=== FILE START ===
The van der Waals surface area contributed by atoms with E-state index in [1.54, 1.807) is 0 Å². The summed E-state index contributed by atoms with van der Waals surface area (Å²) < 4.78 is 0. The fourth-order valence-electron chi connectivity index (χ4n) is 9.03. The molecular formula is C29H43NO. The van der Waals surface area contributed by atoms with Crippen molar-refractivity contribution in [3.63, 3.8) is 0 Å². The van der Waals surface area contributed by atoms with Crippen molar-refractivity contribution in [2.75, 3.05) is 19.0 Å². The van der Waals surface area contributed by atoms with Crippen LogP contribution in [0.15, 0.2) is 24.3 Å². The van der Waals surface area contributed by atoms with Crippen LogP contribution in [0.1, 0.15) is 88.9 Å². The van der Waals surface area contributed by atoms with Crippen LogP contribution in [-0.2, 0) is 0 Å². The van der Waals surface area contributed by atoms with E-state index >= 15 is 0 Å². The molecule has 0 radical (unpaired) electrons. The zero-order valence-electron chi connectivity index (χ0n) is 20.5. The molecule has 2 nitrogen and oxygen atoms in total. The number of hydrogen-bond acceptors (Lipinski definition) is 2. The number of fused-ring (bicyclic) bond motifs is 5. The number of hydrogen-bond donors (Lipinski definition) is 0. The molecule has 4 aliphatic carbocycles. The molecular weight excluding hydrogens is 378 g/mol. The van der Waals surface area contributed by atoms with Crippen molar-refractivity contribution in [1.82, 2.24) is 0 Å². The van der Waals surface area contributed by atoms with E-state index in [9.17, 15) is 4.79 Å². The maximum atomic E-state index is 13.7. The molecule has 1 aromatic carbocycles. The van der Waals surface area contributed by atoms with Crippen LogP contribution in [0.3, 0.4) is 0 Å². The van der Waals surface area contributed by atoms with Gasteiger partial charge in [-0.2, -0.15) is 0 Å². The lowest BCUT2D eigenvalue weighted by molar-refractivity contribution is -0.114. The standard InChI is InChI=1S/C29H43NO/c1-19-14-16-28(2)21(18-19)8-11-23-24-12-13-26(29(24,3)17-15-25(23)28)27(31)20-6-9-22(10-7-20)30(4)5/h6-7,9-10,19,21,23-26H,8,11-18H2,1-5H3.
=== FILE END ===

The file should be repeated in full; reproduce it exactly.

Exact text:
The van der Waals surface area contributed by atoms with E-state index in [1.54, 1.807) is 0 Å². The summed E-state index contributed by atoms with van der Waals surface area (Å²) < 4.78 is 0. The fourth-order valence-electron chi connectivity index (χ4n) is 9.03. The molecular formula is C29H43NO. The van der Waals surface area contributed by atoms with Crippen molar-refractivity contribution in [3.63, 3.8) is 0 Å². The van der Waals surface area contributed by atoms with Crippen molar-refractivity contribution in [2.75, 3.05) is 19.0 Å². The van der Waals surface area contributed by atoms with Crippen LogP contribution in [0.15, 0.2) is 24.3 Å². The van der Waals surface area contributed by atoms with Crippen LogP contribution in [0.1, 0.15) is 88.9 Å². The van der Waals surface area contributed by atoms with Crippen LogP contribution in [-0.2, 0) is 0 Å². The van der Waals surface area contributed by atoms with E-state index >= 15 is 0 Å². The molecule has 0 radical (unpaired) electrons. The zero-order valence-electron chi connectivity index (χ0n) is 20.5. The molecule has 2 nitrogen and oxygen atoms in total. The number of hydrogen-bond acceptors (Lipinski definition) is 2. The number of fused-ring (bicyclic) bond motifs is 5. The number of hydrogen-bond donors (Lipinski definition) is 0. The molecule has 4 aliphatic carbocycles. The molecular weight excluding hydrogens is 378 g/mol. The van der Waals surface area contributed by atoms with Crippen molar-refractivity contribution in [1.82, 2.24) is 0 Å². The van der Waals surface area contributed by atoms with E-state index in [9.17, 15) is 4.79 Å². The maximum atomic E-state index is 13.7. The molecule has 1 aromatic carbocycles. The van der Waals surface area contributed by atoms with Crippen LogP contribution in [0.3, 0.4) is 0 Å². The van der Waals surface area contributed by atoms with Gasteiger partial charge in [-0.2, -0.15) is 0 Å². The lowest BCUT2D eigenvalue weighted by molar-refractivity contribution is -0.114. The standard InChI is InChI=1S/C29H43NO/c1-19-14-16-28(2)21(18-19)8-11-23-24-12-13-26(29(24,3)17-15-25(23)28)27(31)20-6-9-22(10-7-20)30(4)5/h6-7,9-10,19,21,23-26H,8,11-18H2,1-5H3.